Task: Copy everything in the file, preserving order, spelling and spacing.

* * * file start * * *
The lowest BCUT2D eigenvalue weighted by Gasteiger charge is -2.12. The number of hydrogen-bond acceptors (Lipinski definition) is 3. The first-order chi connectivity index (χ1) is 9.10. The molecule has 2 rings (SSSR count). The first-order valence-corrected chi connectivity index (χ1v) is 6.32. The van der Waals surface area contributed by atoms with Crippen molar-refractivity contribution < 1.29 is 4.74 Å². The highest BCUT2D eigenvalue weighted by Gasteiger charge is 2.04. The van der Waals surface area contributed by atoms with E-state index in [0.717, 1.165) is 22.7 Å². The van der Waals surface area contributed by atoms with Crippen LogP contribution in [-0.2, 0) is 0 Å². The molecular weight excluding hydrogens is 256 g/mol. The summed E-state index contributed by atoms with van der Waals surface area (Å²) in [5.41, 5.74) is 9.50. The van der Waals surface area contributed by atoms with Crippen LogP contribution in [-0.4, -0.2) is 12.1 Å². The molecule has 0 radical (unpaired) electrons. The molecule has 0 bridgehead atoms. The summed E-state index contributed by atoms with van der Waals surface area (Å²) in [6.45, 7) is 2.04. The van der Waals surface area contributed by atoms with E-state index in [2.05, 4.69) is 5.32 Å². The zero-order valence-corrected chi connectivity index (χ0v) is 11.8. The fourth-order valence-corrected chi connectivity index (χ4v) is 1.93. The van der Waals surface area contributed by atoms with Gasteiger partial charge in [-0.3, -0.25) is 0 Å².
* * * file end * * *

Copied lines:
The lowest BCUT2D eigenvalue weighted by Gasteiger charge is -2.12. The number of hydrogen-bond acceptors (Lipinski definition) is 3. The first-order chi connectivity index (χ1) is 9.10. The molecule has 2 rings (SSSR count). The first-order valence-corrected chi connectivity index (χ1v) is 6.32. The van der Waals surface area contributed by atoms with Crippen molar-refractivity contribution < 1.29 is 4.74 Å². The highest BCUT2D eigenvalue weighted by Gasteiger charge is 2.04. The van der Waals surface area contributed by atoms with E-state index in [0.717, 1.165) is 22.7 Å². The van der Waals surface area contributed by atoms with Crippen LogP contribution in [-0.2, 0) is 0 Å². The molecular weight excluding hydrogens is 256 g/mol. The summed E-state index contributed by atoms with van der Waals surface area (Å²) in [5.41, 5.74) is 9.50. The van der Waals surface area contributed by atoms with Crippen LogP contribution in [-0.4, -0.2) is 12.1 Å². The molecule has 0 radical (unpaired) electrons. The molecule has 0 bridgehead atoms. The summed E-state index contributed by atoms with van der Waals surface area (Å²) in [6.45, 7) is 2.04. The van der Waals surface area contributed by atoms with E-state index in [2.05, 4.69) is 5.32 Å². The zero-order valence-corrected chi connectivity index (χ0v) is 11.8. The fourth-order valence-corrected chi connectivity index (χ4v) is 1.93. The van der Waals surface area contributed by atoms with Gasteiger partial charge in [-0.3, -0.25) is 0 Å².